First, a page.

Kate Soper Door (2007) (11’)
Amy Foote, soprano; Tod Brody, flute; Kevin Stewart, tenor sax; Karen Hutchinson, accordion; David Tanenbaum, electric guitar
György Ligeti Chamber Concerto (1969) (21’)
Tod Brody, flute; Kyle Bruckmann, oboe; Peter Josheff, soprano clarinet; Alex Camphouse, horn; Richard Worn, double bass; Kate Campbell, piano and celesta; Allegra Chapman, harpsichord/B3 organ; Roy Malan, violin; James Encarnacion, tenor trombone; Clio Tilton, viola; Helen Newby, cello; Andrew Friedman, SFCM student, bass clarinet; Albert Yan, SFCM student, violin
In a departure from the usual way of presenting Stravinsky’s iconic L’Histoire du Soldat, now approaching its centennial, we will replace the dramatic action and much of the original Ramuz text with improvised interpolations featuring trumpet virtuoso supreme, Peter Evans. Performing with Evans on various movements will include a number of exceptionally talented improvisers, including special guests Nava Dunkelman (percussion), and India Cooke (violin) as well as SFCMP’s own Kyle Bruckmann (oboe) and William Winant and Steven Schick on percussion.
The result will be an Evans/Stravinsky mash-up in which two musics will speak to each other across a century—responding and resonating, cajoling and interrupting—in a conversation about the eternal issues of good and evil; war and peace.
Igor Stravinsky L’Histoire du Soldat(1918)
Hrabba Atladottir, violin; Richard Worn, bass; Jeff Anderle, clarinet; Dana Jessen, bassoon; Brad Hogarth, trumpet; Brendan Lai-Tong, trombone; Christopher Froh, percussion
Peter Evans Lover’s War (2016) Improvised Interpolations of L’Histoire du Soldat Peter Evans, trumpet (soloist); Kyle Bruckmann, oboe; William Winant, percussion; Steve Schick, percussion; Nava Dunkelman, percussion; India Cooke, violin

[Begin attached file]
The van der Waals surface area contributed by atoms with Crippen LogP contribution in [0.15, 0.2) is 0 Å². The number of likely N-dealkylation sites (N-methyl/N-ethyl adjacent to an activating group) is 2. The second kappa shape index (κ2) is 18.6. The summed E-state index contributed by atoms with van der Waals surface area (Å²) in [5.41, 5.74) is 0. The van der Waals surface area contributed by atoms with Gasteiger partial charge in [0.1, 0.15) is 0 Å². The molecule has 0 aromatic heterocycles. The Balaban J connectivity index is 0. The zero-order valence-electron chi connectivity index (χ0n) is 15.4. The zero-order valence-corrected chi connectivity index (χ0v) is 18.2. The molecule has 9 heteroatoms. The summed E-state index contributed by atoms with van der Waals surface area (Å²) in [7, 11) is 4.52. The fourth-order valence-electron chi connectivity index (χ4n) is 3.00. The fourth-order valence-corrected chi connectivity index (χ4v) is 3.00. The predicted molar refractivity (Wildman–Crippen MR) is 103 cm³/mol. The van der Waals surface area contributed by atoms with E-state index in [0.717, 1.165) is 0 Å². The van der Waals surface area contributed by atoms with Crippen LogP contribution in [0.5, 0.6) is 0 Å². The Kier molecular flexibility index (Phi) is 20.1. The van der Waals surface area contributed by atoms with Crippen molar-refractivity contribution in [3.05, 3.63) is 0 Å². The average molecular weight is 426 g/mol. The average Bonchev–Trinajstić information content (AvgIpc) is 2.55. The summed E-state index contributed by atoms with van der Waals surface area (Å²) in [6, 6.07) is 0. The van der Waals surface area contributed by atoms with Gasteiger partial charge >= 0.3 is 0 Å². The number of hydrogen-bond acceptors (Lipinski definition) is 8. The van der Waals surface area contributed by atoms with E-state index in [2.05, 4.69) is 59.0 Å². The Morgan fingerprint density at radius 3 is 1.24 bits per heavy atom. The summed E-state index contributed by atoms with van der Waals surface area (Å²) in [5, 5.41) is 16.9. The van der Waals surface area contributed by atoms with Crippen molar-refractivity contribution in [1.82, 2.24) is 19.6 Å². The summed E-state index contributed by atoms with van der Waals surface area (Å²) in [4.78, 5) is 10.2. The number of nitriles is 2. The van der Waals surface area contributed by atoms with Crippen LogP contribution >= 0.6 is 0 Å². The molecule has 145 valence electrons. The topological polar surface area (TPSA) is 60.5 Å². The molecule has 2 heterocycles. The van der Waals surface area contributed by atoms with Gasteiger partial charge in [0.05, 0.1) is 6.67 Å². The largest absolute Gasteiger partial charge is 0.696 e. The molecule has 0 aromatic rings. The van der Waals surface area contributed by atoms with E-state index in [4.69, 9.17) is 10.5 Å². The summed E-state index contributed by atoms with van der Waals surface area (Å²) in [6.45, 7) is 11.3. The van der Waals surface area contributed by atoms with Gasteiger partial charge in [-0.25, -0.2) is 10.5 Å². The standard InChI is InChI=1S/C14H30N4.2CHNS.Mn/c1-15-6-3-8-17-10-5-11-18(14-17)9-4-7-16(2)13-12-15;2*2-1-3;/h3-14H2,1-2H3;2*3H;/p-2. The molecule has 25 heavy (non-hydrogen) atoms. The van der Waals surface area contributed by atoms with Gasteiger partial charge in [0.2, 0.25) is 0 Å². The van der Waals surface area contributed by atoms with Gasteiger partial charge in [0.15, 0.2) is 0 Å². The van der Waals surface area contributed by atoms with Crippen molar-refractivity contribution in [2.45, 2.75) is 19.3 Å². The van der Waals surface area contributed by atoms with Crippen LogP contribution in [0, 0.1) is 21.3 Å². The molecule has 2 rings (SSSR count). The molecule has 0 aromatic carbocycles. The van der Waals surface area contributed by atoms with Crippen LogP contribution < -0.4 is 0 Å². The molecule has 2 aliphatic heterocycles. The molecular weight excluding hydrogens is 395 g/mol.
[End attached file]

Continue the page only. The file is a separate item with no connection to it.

Peter Evans, Lover’s War
Igor Stravinsky, L’Histoire du Soldat (The Soldier’s Tale)
Peter Evans Solo: For Eddie Slovik
Igor Stravinsky The Soldier’s March
Peter Evans Trio: For Lewis Mumford
Igor Stravinsky Music to Scene I
Igor Stravinsky Music to Scene II
Peter Evans Quartet: For Michelle Alexander
Igor Stravinsky Music to Scene III
Igor Stravinsky The Soldier’s March
Peter Evans Duo: For Sarah Kendzior
Igor Stravinsky The Royal March
Igor Stravinsky Little Concert
Igor Stravinsky Three Dances
Peter Evans Solos: For Cecil Taylor
Igor Stravinsky The Devil’s Dance
Igor Stravinsky The Great Choral
Peter Evans Septet: For James Baldwin
Igor Stravinsky Triumphal March of the Devil
Peter Evans Septet: For James Baldwin, part 2
About Peter Evans
With Peter Evans on Trumpet, Only the Shape Is Familiar By NATE CHINENNew York Times
His reputation among freethinking trumpet players is ironclad, a function of superhuman precision and a trailblazing technical vocabulary. But Mr. Evans would rather not be known strictly on those merits. “Sometimes it bothers me that the physical intensity and the crazy sounds are what people focus on,” he said a couple of weeks after his concert, over coffee near the carousel in Bryant Park. “Actually that’s not really the point for me.” Mr. Evans, 35, has the look of a systems analyst and the instinct of a righteous outlier, questioning preconceptions at every turn.
Growing up outside of Boston, he studied classical music alongside jazz, a pattern he continued at the Oberlin Conservatory of Music. He was serious about solo trumpet performance even then, drawing from both contemporary composers like Luciano Berio and boundless improvisers like the trumpeter Bill Dixon. “I moved to New York in 2003, and that’s one of the few things I had that was ready to go,” Mr. Evans said. “I didn’t know anybody, but I could sit down at some coffee shop and play a solo set.”